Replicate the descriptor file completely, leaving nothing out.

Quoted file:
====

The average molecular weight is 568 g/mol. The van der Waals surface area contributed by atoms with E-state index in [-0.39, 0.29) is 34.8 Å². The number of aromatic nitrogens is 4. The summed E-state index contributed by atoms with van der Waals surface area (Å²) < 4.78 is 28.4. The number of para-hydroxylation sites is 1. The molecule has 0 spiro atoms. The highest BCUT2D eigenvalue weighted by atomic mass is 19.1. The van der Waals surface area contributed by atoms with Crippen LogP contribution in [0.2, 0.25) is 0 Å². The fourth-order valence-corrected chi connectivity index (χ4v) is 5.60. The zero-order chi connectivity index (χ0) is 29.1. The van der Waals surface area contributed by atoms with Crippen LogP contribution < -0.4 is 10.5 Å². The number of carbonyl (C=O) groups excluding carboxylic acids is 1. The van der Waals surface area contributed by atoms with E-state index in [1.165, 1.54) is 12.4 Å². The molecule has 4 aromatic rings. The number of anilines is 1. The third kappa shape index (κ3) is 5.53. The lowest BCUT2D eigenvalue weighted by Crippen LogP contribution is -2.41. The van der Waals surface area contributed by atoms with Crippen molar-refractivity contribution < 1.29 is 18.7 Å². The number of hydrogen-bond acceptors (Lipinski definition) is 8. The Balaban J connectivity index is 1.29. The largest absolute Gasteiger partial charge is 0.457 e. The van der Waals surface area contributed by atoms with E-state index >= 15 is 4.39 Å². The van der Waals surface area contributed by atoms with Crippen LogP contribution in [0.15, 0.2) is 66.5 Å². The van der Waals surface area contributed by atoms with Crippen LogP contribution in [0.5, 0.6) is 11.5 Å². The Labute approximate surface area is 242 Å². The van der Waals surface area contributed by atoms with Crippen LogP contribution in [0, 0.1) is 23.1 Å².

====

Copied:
The average molecular weight is 568 g/mol. The van der Waals surface area contributed by atoms with E-state index in [-0.39, 0.29) is 34.8 Å². The number of aromatic nitrogens is 4. The summed E-state index contributed by atoms with van der Waals surface area (Å²) < 4.78 is 28.4. The number of para-hydroxylation sites is 1. The molecule has 0 spiro atoms. The highest BCUT2D eigenvalue weighted by atomic mass is 19.1. The van der Waals surface area contributed by atoms with Crippen LogP contribution in [0.2, 0.25) is 0 Å². The fourth-order valence-corrected chi connectivity index (χ4v) is 5.60. The zero-order chi connectivity index (χ0) is 29.1. The van der Waals surface area contributed by atoms with Crippen LogP contribution < -0.4 is 10.5 Å². The number of carbonyl (C=O) groups excluding carboxylic acids is 1. The van der Waals surface area contributed by atoms with E-state index in [1.165, 1.54) is 12.4 Å². The molecule has 4 aromatic rings. The number of anilines is 1. The third kappa shape index (κ3) is 5.53. The lowest BCUT2D eigenvalue weighted by Crippen LogP contribution is -2.41. The van der Waals surface area contributed by atoms with Crippen molar-refractivity contribution < 1.29 is 18.7 Å². The number of hydrogen-bond acceptors (Lipinski definition) is 8. The Balaban J connectivity index is 1.29. The largest absolute Gasteiger partial charge is 0.457 e. The van der Waals surface area contributed by atoms with E-state index >= 15 is 4.39 Å². The van der Waals surface area contributed by atoms with Crippen LogP contribution in [0.15, 0.2) is 66.5 Å². The van der Waals surface area contributed by atoms with Crippen LogP contribution in [0.5, 0.6) is 11.5 Å². The Labute approximate surface area is 242 Å². The van der Waals surface area contributed by atoms with Crippen LogP contribution in [0, 0.1) is 23.1 Å².